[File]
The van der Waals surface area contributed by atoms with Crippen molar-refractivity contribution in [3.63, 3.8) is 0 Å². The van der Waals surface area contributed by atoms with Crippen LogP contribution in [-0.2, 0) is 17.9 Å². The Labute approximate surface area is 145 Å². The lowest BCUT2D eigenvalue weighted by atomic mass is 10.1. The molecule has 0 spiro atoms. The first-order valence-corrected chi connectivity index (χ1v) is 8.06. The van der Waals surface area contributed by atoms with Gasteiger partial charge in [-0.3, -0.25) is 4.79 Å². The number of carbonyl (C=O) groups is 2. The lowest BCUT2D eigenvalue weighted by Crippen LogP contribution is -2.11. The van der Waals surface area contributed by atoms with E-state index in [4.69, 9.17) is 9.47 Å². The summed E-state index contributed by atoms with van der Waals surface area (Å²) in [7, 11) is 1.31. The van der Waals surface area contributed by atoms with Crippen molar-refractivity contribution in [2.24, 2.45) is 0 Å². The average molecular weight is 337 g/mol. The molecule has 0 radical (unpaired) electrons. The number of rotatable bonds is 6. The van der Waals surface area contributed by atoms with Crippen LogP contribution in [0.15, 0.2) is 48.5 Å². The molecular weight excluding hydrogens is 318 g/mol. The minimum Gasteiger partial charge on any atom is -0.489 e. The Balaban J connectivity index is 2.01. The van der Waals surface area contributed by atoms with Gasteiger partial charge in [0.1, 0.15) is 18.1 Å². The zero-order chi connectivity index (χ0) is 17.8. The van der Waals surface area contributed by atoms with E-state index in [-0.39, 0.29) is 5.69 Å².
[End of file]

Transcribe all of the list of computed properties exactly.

The van der Waals surface area contributed by atoms with Crippen molar-refractivity contribution in [3.63, 3.8) is 0 Å². The van der Waals surface area contributed by atoms with Crippen LogP contribution in [-0.2, 0) is 17.9 Å². The Labute approximate surface area is 145 Å². The lowest BCUT2D eigenvalue weighted by atomic mass is 10.1. The molecule has 0 spiro atoms. The first-order valence-corrected chi connectivity index (χ1v) is 8.06. The van der Waals surface area contributed by atoms with Gasteiger partial charge in [-0.3, -0.25) is 4.79 Å². The number of carbonyl (C=O) groups is 2. The lowest BCUT2D eigenvalue weighted by Crippen LogP contribution is -2.11. The van der Waals surface area contributed by atoms with E-state index in [4.69, 9.17) is 9.47 Å². The summed E-state index contributed by atoms with van der Waals surface area (Å²) in [7, 11) is 1.31. The van der Waals surface area contributed by atoms with Crippen molar-refractivity contribution in [2.24, 2.45) is 0 Å². The average molecular weight is 337 g/mol. The molecule has 0 radical (unpaired) electrons. The number of rotatable bonds is 6. The van der Waals surface area contributed by atoms with Crippen LogP contribution in [0.15, 0.2) is 48.5 Å². The molecular weight excluding hydrogens is 318 g/mol. The minimum Gasteiger partial charge on any atom is -0.489 e. The Balaban J connectivity index is 2.01. The van der Waals surface area contributed by atoms with Gasteiger partial charge in [0.1, 0.15) is 18.1 Å². The zero-order chi connectivity index (χ0) is 17.8. The van der Waals surface area contributed by atoms with E-state index in [-0.39, 0.29) is 5.69 Å².